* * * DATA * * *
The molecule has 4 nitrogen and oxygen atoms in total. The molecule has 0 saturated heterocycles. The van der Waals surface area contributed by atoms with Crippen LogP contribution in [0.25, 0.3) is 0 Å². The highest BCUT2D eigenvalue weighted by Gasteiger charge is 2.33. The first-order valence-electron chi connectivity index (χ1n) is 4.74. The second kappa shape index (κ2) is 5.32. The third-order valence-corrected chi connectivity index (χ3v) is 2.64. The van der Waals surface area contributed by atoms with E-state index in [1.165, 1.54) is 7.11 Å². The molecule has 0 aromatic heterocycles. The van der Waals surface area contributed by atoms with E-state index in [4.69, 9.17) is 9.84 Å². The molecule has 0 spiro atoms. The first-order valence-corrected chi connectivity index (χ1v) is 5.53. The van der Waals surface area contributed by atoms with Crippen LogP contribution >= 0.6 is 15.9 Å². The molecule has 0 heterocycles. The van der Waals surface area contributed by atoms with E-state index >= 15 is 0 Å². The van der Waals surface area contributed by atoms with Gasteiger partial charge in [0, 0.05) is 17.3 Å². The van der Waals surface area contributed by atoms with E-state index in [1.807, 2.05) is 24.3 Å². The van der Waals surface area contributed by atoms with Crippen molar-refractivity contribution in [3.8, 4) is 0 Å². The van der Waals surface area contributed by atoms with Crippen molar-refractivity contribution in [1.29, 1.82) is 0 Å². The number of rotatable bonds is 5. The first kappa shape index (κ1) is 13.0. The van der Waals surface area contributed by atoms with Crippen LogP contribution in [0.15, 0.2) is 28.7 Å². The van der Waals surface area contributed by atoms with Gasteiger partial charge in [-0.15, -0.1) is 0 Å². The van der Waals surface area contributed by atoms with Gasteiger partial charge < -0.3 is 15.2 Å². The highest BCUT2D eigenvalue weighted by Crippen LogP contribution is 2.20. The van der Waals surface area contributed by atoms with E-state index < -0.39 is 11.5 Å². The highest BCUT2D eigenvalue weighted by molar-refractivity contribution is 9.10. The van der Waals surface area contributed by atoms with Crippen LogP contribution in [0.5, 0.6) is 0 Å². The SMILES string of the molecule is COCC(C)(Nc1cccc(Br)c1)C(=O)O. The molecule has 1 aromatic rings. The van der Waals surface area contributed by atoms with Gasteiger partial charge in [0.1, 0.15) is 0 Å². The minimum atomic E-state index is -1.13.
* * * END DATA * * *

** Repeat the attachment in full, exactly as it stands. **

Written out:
The molecule has 4 nitrogen and oxygen atoms in total. The molecule has 0 saturated heterocycles. The van der Waals surface area contributed by atoms with Crippen LogP contribution in [0.25, 0.3) is 0 Å². The highest BCUT2D eigenvalue weighted by Gasteiger charge is 2.33. The first-order valence-electron chi connectivity index (χ1n) is 4.74. The second kappa shape index (κ2) is 5.32. The third-order valence-corrected chi connectivity index (χ3v) is 2.64. The van der Waals surface area contributed by atoms with E-state index in [1.165, 1.54) is 7.11 Å². The molecule has 0 aromatic heterocycles. The van der Waals surface area contributed by atoms with E-state index in [4.69, 9.17) is 9.84 Å². The molecule has 0 spiro atoms. The first-order valence-corrected chi connectivity index (χ1v) is 5.53. The van der Waals surface area contributed by atoms with Crippen LogP contribution >= 0.6 is 15.9 Å². The molecule has 0 heterocycles. The van der Waals surface area contributed by atoms with E-state index >= 15 is 0 Å². The van der Waals surface area contributed by atoms with Gasteiger partial charge in [0, 0.05) is 17.3 Å². The van der Waals surface area contributed by atoms with E-state index in [1.807, 2.05) is 24.3 Å². The van der Waals surface area contributed by atoms with Crippen molar-refractivity contribution in [3.8, 4) is 0 Å². The van der Waals surface area contributed by atoms with Crippen molar-refractivity contribution in [1.29, 1.82) is 0 Å². The number of rotatable bonds is 5. The first kappa shape index (κ1) is 13.0. The van der Waals surface area contributed by atoms with Crippen LogP contribution in [0.15, 0.2) is 28.7 Å². The van der Waals surface area contributed by atoms with Gasteiger partial charge in [-0.15, -0.1) is 0 Å². The van der Waals surface area contributed by atoms with Gasteiger partial charge < -0.3 is 15.2 Å². The highest BCUT2D eigenvalue weighted by Crippen LogP contribution is 2.20. The van der Waals surface area contributed by atoms with E-state index < -0.39 is 11.5 Å². The highest BCUT2D eigenvalue weighted by molar-refractivity contribution is 9.10. The van der Waals surface area contributed by atoms with Crippen LogP contribution in [0.5, 0.6) is 0 Å². The SMILES string of the molecule is COCC(C)(Nc1cccc(Br)c1)C(=O)O. The molecule has 1 aromatic rings. The van der Waals surface area contributed by atoms with Gasteiger partial charge in [0.1, 0.15) is 0 Å². The minimum atomic E-state index is -1.13.